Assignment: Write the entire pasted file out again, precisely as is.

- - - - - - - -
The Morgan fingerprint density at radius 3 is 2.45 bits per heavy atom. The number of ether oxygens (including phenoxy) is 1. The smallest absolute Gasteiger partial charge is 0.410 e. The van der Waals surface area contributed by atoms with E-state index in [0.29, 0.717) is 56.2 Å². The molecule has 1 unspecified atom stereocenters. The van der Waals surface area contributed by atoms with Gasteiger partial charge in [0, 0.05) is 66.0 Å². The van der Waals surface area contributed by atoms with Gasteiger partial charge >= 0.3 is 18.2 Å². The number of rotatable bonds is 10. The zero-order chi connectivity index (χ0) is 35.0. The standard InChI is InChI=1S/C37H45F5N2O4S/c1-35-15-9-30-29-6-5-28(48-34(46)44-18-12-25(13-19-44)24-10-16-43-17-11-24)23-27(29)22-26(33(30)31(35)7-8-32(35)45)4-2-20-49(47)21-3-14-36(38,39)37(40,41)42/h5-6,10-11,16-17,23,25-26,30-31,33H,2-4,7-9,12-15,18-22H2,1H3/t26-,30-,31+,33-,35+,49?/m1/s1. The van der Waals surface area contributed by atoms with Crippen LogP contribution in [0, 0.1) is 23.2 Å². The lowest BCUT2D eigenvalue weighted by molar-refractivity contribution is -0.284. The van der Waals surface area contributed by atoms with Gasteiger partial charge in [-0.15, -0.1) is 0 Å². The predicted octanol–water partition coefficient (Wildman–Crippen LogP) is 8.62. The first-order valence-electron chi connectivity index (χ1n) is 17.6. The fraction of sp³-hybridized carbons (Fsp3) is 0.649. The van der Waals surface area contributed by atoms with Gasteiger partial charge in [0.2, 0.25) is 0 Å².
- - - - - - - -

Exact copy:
The Morgan fingerprint density at radius 3 is 2.45 bits per heavy atom. The number of ether oxygens (including phenoxy) is 1. The smallest absolute Gasteiger partial charge is 0.410 e. The van der Waals surface area contributed by atoms with E-state index in [0.29, 0.717) is 56.2 Å². The molecule has 1 unspecified atom stereocenters. The van der Waals surface area contributed by atoms with Gasteiger partial charge in [0, 0.05) is 66.0 Å². The van der Waals surface area contributed by atoms with Gasteiger partial charge >= 0.3 is 18.2 Å². The number of rotatable bonds is 10. The zero-order chi connectivity index (χ0) is 35.0. The standard InChI is InChI=1S/C37H45F5N2O4S/c1-35-15-9-30-29-6-5-28(48-34(46)44-18-12-25(13-19-44)24-10-16-43-17-11-24)23-27(29)22-26(33(30)31(35)7-8-32(35)45)4-2-20-49(47)21-3-14-36(38,39)37(40,41)42/h5-6,10-11,16-17,23,25-26,30-31,33H,2-4,7-9,12-15,18-22H2,1H3/t26-,30-,31+,33-,35+,49?/m1/s1. The van der Waals surface area contributed by atoms with Crippen LogP contribution in [0, 0.1) is 23.2 Å². The lowest BCUT2D eigenvalue weighted by molar-refractivity contribution is -0.284. The van der Waals surface area contributed by atoms with Gasteiger partial charge in [-0.15, -0.1) is 0 Å². The predicted octanol–water partition coefficient (Wildman–Crippen LogP) is 8.62. The first-order valence-electron chi connectivity index (χ1n) is 17.6. The fraction of sp³-hybridized carbons (Fsp3) is 0.649. The van der Waals surface area contributed by atoms with Gasteiger partial charge in [0.2, 0.25) is 0 Å².